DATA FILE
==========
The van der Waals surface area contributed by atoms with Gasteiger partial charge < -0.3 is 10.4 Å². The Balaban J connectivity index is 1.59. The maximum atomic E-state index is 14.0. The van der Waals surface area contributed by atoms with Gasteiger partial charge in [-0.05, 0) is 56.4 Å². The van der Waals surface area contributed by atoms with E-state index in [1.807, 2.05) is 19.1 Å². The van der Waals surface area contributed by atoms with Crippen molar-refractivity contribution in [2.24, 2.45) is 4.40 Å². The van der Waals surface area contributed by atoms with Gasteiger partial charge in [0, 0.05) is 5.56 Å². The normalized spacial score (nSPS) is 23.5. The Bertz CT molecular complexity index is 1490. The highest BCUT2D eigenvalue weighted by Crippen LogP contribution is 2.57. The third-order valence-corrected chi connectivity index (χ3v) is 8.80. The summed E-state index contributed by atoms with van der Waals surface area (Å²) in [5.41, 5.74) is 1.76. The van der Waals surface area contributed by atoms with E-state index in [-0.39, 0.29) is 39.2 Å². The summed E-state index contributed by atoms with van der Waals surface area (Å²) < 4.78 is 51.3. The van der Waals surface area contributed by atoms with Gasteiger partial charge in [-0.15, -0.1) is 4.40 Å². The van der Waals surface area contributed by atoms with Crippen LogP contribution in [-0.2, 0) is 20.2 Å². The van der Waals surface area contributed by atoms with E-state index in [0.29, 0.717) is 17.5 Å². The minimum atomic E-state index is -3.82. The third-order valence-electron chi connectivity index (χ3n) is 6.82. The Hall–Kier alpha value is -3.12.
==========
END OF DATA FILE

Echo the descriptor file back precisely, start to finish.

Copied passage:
The van der Waals surface area contributed by atoms with Gasteiger partial charge < -0.3 is 10.4 Å². The Balaban J connectivity index is 1.59. The maximum atomic E-state index is 14.0. The van der Waals surface area contributed by atoms with Gasteiger partial charge in [-0.05, 0) is 56.4 Å². The van der Waals surface area contributed by atoms with E-state index in [1.807, 2.05) is 19.1 Å². The van der Waals surface area contributed by atoms with Crippen molar-refractivity contribution in [2.24, 2.45) is 4.40 Å². The van der Waals surface area contributed by atoms with Gasteiger partial charge in [0, 0.05) is 5.56 Å². The normalized spacial score (nSPS) is 23.5. The Bertz CT molecular complexity index is 1490. The highest BCUT2D eigenvalue weighted by Crippen LogP contribution is 2.57. The third-order valence-corrected chi connectivity index (χ3v) is 8.80. The summed E-state index contributed by atoms with van der Waals surface area (Å²) in [5.41, 5.74) is 1.76. The van der Waals surface area contributed by atoms with E-state index in [-0.39, 0.29) is 39.2 Å². The summed E-state index contributed by atoms with van der Waals surface area (Å²) < 4.78 is 51.3. The van der Waals surface area contributed by atoms with Gasteiger partial charge in [-0.15, -0.1) is 4.40 Å². The van der Waals surface area contributed by atoms with Crippen LogP contribution in [-0.2, 0) is 20.2 Å². The van der Waals surface area contributed by atoms with E-state index in [0.29, 0.717) is 17.5 Å². The minimum atomic E-state index is -3.82. The third-order valence-electron chi connectivity index (χ3n) is 6.82. The Hall–Kier alpha value is -3.12.